The cultural turn

Language, globalization, and media

Authored by: Mark Poster

Handbook of Cultural Sociology

Print publication date:  July  2010
Online publication date:  September  2010

Print ISBN: 9780415474450
eBook ISBN: 9780203891377
Adobe ISBN: 9781134026159

10.4324/9780203891377.ch4

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Abstract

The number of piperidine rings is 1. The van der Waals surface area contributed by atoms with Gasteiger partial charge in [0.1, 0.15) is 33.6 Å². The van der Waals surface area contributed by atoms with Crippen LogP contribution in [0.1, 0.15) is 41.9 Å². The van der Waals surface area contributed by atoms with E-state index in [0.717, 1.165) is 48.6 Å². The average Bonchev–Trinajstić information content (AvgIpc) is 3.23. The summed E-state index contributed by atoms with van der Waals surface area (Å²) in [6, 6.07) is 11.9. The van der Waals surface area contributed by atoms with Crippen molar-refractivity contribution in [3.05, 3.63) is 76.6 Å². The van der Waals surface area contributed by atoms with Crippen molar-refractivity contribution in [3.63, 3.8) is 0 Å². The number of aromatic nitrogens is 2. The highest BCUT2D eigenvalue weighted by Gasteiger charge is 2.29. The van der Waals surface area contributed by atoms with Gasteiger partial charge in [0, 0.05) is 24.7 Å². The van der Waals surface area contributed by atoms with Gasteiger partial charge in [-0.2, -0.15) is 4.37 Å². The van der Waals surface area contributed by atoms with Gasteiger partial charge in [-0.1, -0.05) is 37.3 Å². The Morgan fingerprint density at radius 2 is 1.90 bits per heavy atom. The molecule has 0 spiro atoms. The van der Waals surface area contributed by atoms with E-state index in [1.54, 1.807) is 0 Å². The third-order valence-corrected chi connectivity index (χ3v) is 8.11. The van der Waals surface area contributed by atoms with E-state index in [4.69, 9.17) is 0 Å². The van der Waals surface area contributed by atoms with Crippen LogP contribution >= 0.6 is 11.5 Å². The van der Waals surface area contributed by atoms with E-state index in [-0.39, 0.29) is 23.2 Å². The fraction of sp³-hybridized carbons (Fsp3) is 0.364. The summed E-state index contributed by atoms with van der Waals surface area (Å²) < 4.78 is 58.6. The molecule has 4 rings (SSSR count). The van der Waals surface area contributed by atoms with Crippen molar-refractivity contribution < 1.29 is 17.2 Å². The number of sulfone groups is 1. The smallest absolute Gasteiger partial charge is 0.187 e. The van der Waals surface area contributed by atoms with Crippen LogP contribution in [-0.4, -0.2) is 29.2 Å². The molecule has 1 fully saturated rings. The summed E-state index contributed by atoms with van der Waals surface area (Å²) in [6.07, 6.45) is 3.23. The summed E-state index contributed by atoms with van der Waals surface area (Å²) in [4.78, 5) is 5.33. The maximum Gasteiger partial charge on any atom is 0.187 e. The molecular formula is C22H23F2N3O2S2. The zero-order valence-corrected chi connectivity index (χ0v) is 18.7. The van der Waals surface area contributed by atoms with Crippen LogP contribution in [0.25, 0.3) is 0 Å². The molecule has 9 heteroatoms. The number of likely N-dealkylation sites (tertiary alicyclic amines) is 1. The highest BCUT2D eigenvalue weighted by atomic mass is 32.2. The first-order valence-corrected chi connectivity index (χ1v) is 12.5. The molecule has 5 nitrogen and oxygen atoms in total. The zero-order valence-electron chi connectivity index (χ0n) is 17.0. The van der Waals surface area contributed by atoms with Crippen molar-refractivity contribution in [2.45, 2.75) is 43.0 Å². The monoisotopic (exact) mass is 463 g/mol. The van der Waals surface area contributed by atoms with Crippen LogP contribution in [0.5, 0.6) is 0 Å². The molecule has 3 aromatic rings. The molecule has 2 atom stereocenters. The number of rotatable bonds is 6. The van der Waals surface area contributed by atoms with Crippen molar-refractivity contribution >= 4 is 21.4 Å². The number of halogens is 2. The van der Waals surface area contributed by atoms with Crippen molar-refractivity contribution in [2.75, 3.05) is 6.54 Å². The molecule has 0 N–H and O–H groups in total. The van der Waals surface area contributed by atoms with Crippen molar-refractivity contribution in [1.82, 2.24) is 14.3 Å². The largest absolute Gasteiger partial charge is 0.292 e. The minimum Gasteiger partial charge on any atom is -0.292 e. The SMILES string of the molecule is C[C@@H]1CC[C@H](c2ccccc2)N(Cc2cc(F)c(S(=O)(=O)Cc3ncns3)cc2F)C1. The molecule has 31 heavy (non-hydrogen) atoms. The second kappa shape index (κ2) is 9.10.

In The Cultural Contradictions of Capitalism, Daniel Bell (1984), as early as 1976, discerned a new importance to culture as a social question, placing it high in the category of dangers, threats, and disruptive forces. Bell noticed recent changes in culture that implied a departure from the individualism of the rational self that had grounded the culture of modernity since the Enlightenment. Youth were moving away from the modern figure of the individual as autonomous and centered, toward avenues that Bell perceived only dimly but nonetheless did not like. Culture for him had become a general social problem. Others soon followed his lead in decrying the drift from rationality that was widespread and growing, notably Christopher Lasch in The Culture of Narcissism (Lasch 1979). The question of culture was thereby considerably raised in stature on the agenda of sociology, given the prominence of Bell as a leading social theorist. I believe Bell got it right in his perception of a deep change in culture but perhaps not for the reasons he gave, nor for the negative value he placed on the phenomenon. Surely the great theorists who founded sociology—Max Weber, Auguste Comte, Emile Durkheim—all considered culture as central to their domain of inquiry. Yet Bell was on to something new and distinct from the earlier theorists. I cannot trace in detail these changes in the discipline of sociology as they pertain to the question of culture, however important this project may be. Instead I will focus on three large trends that I believe have, in distinct but interrelated ways, altered at least for the time being, and probably well into the future, the way sociologists consider the question of culture. The three trends I shall discuss are the linguistic turn, globalization, and new media.

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